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Natural Experiment Concept to Accelerate the Re-purposing of Existing Therapeutics for Covid-19

Published time: 15 May 2020

Authors: Christian G.Daughton

Keywords: COVID-19, SARS-CoV-2, Public Health


One of the many questions with respect to controlling the novel coronavirus pandemic is whether existing drugs can be re-purposed (re-positioned) for the prevention or treatment of Covid-19 – or for any future epidemic. The usefulness of existing approaches for re-purposing range from computational modeling to clinical trials. These are often time-consuming, resource intensive, and prone to failure. Proposed here is a new but simple concept that would capitalize on the opportunity presented by the on-going natural experiment involving the collection of data from epidemiological surveillance screening and diagnostic testing for clinical treatment. The objective would be to also collect for each Covid-19 case the patient’s prior usage of existing therapeutic drugs. These drug usage data would be collected for several major test groups – those who test positive for active SARS-CoV-2 infection (using molecular methods) and those who test negative for current infection but also test positive for past infection (using serologic antibody tests). Patients from each of these groups would also be categorized with respect to where they resided on the spectrum of morbidities (from no or mild symptomology to severe). By comparing the distribution of normalized usage data for each drug within each group, drugs that are more associated with particular test groups could be revealed as having potential prophylactic, therapeutic, or contraindicated effects with respect to disease progression. These drugs could then be selected as candidates for further evaluation in fighting Covid-19. Also summarized are some of the numerous attributes, advantages, and limitations of the proposed concept, all pointing to the need for further discussion and evaluation.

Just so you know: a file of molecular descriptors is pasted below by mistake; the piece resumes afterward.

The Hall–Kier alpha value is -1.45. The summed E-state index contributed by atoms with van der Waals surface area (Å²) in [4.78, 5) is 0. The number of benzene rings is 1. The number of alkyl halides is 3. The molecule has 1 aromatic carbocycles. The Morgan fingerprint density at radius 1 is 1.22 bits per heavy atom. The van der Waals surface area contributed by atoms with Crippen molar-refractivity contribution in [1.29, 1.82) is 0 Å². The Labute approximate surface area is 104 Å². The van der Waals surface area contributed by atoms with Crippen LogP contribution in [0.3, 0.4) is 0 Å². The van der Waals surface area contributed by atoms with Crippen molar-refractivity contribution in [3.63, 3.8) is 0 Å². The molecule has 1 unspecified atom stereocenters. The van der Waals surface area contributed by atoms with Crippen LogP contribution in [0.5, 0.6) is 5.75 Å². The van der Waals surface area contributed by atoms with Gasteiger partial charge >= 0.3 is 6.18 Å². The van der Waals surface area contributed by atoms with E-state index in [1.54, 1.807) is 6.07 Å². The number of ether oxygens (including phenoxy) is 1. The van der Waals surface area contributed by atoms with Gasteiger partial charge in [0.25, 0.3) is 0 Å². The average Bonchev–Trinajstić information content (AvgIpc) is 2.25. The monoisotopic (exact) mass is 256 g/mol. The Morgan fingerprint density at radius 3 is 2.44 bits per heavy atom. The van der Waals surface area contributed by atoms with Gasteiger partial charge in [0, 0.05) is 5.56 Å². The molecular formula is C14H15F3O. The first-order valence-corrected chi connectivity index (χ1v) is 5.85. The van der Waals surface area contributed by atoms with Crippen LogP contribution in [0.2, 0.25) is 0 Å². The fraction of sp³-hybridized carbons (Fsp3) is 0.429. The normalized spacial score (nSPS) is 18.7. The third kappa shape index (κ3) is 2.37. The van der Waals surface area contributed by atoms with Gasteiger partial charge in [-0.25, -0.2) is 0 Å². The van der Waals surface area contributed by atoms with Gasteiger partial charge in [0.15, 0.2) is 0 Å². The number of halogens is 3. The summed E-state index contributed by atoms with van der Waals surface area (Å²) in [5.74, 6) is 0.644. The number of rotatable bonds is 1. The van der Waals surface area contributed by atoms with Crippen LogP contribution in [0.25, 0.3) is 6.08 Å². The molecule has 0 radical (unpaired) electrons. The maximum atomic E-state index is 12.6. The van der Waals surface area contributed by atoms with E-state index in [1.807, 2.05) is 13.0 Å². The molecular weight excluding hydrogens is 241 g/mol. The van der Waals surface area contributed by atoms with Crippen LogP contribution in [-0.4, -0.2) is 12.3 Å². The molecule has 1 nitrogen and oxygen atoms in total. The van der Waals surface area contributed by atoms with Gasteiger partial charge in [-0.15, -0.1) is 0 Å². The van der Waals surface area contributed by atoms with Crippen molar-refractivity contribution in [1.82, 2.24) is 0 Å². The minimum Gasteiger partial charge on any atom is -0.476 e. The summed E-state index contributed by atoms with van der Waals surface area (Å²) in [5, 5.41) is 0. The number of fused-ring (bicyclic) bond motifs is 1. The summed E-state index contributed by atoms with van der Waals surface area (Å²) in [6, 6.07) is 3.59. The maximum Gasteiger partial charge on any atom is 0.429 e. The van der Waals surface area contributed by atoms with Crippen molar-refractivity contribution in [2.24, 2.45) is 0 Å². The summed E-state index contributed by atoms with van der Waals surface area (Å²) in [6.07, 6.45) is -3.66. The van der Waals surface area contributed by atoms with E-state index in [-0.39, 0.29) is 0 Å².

Natural experiment concept to accelerate the Re-purposing of existing therapeutics for Covid-19



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